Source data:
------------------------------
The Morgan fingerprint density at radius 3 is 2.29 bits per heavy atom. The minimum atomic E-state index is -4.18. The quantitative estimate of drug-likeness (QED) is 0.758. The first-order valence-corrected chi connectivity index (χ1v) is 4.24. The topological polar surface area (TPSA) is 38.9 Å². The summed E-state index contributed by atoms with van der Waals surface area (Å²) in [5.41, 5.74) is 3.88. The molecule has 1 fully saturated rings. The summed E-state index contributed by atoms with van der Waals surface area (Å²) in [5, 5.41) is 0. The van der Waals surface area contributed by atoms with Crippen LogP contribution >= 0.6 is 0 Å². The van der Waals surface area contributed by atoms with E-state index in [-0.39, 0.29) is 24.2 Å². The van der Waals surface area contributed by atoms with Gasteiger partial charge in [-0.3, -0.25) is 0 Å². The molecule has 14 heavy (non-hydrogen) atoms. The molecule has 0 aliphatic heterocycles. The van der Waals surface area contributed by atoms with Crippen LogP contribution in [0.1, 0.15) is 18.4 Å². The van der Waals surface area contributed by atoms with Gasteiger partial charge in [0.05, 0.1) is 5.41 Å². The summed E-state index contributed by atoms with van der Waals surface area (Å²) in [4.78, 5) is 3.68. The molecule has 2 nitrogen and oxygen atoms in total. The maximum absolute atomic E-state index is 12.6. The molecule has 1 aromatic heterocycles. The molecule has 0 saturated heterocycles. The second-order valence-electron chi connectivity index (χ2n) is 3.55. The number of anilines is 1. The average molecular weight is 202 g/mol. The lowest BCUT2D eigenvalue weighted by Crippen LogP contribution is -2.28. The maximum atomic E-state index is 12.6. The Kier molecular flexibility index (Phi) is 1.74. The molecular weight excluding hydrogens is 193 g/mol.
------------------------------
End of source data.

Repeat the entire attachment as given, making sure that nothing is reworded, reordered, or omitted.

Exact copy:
The Morgan fingerprint density at radius 3 is 2.29 bits per heavy atom. The minimum atomic E-state index is -4.18. The quantitative estimate of drug-likeness (QED) is 0.758. The first-order valence-corrected chi connectivity index (χ1v) is 4.24. The topological polar surface area (TPSA) is 38.9 Å². The summed E-state index contributed by atoms with van der Waals surface area (Å²) in [5.41, 5.74) is 3.88. The molecule has 1 fully saturated rings. The summed E-state index contributed by atoms with van der Waals surface area (Å²) in [5, 5.41) is 0. The van der Waals surface area contributed by atoms with Crippen LogP contribution >= 0.6 is 0 Å². The van der Waals surface area contributed by atoms with E-state index in [-0.39, 0.29) is 24.2 Å². The van der Waals surface area contributed by atoms with Gasteiger partial charge in [-0.3, -0.25) is 0 Å². The molecule has 14 heavy (non-hydrogen) atoms. The molecule has 0 aliphatic heterocycles. The van der Waals surface area contributed by atoms with Crippen LogP contribution in [0.1, 0.15) is 18.4 Å². The van der Waals surface area contributed by atoms with Gasteiger partial charge in [0.05, 0.1) is 5.41 Å². The summed E-state index contributed by atoms with van der Waals surface area (Å²) in [4.78, 5) is 3.68. The molecule has 2 nitrogen and oxygen atoms in total. The maximum absolute atomic E-state index is 12.6. The molecule has 1 aromatic heterocycles. The molecule has 0 saturated heterocycles. The second-order valence-electron chi connectivity index (χ2n) is 3.55. The number of anilines is 1. The average molecular weight is 202 g/mol. The lowest BCUT2D eigenvalue weighted by Crippen LogP contribution is -2.28. The maximum atomic E-state index is 12.6. The Kier molecular flexibility index (Phi) is 1.74. The molecular weight excluding hydrogens is 193 g/mol.